I think if the year 2012 started with everything and everyone talking about Big Data, 2013 has started with everyone riding on the bandwagon of the CMO – CIO tug-of-war which interestingly has now completely drifted into one BIG corner – WHO OWNS BIG DATA?. Obviously there have been a lot of speculations and some rather bold announcements proclaiming dramatic shifts, for instance:
- CMOs having a larger technology footprint than the CIOs by 2017, the Forbes declaration from Lisa Arthur, CMO Teradata – Five Years From Now, CMOs will spend more on IT Than CIOs Do
- Laura McLellan @ Gartner had another interesting post that went viral and was the topic of the town – By 2017 the CMO will spend more on IT than the CIO
- Some bold ones as well like the CMO is the new CIO
- Of course the big Big Data Debate and the tug-of-war, WHO OWNS IT? Like this one on Forbes acknowledging the Star War – Big Data Star Wars: The CMO/CIO Wars Continue
- The CIOs Big Data Challenge And The Inflection Point
- Big Data has to be owned by the CMO – The new CMO must KNOW BIG DATA & Digital Marketing by Forbes
On one hand I agree with the sentiments around the need for an evolution in the Marketing & IT Organization, it is a natural shift that breaks the conventional barriers and limitation of both the extremes however, I do see a few fallacies in this fixation. I want to use this blog to highlight a few:
Why the Uncanny Fixation with BIG DATA? What about the broader Marketing Technology Landscape?
It would be foolish to question the “VALUE” of tackling the 4 Vs or the 5 Vs (add Veracity to it) of Big Data, it is the need of the hour and even though the data isn’t new (it has always been there), we now have the capability to capture it, extract it and hopefully understand it to create possible “INFORMATION POINTS” and finally a percentage of actionable “INSIGHTS”. But like Scott Brinker says in his recent blog The Big Data Bubble in Marketing – but a bigger future – it does not end there, you need Big Testing that will hopefully lead to Big Experience.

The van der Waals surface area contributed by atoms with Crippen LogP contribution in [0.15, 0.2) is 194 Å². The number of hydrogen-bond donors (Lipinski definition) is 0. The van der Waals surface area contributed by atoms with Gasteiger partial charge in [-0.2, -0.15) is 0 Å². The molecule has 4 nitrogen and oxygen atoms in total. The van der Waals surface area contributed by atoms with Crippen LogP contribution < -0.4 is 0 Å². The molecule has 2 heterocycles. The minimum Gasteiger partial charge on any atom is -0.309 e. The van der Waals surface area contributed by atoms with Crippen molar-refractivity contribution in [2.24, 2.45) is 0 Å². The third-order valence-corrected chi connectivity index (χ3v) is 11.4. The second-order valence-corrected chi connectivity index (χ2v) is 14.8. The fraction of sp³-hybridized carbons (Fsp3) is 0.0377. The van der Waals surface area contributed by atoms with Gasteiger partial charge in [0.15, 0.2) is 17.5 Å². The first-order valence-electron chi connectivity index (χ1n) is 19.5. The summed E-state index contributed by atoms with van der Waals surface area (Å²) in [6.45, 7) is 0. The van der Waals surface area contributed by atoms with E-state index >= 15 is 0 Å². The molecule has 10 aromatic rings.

Even with all that greatness and possibilities, I strongly think Big Data has suddenly become that shiny and colorful Disco Ball that every “C” level executive wants an answer for even if its merely a weapon for showcase in a shelf. 2 parts to that fallacy:
Firstly, this has lead to a tendency to be blind sighted by “JUST DATA” which by itself cannot give or get anything. The bigger challenge and the need for marketers, the CIOs and the CMOs is to create a culture and a framework to handle the innovating and ever evolving MARKETING TECHNOLOGY where BIG DATA is like one cog in the wheel. Big Data is not a separate object that lies elsewhere or outside of this broader landscape – it resides underneath every single one of these capabilities as depicted in the marketing technology infographic:
So I see the CMO – CIO collaboration rather not lose sight of the bigger landscape and bring Big Data as part of that overall strategy.
Secondly, this fixation and almost “INFATUATION” is leading organizations into the ocean without being prepared for it. Leveraging Big Data is beyond hiring 3 data scientists and procuring a platform that will gather and present all sorts of structured and unstructured data from all possibly data sources. It is a “behavior” that needs to be instilled in how you think of “digital” as an organization. For instance, are you going to be a data focused organization or a “data driven” organization that uses data to drive the strategic thinking instead of coming up with strategies will drive and produce data. Do you use data is a reactive analysis, optimization and predictive tool OR are you maturing your thinking to use data to even evolve, learn and plan your digital strategies?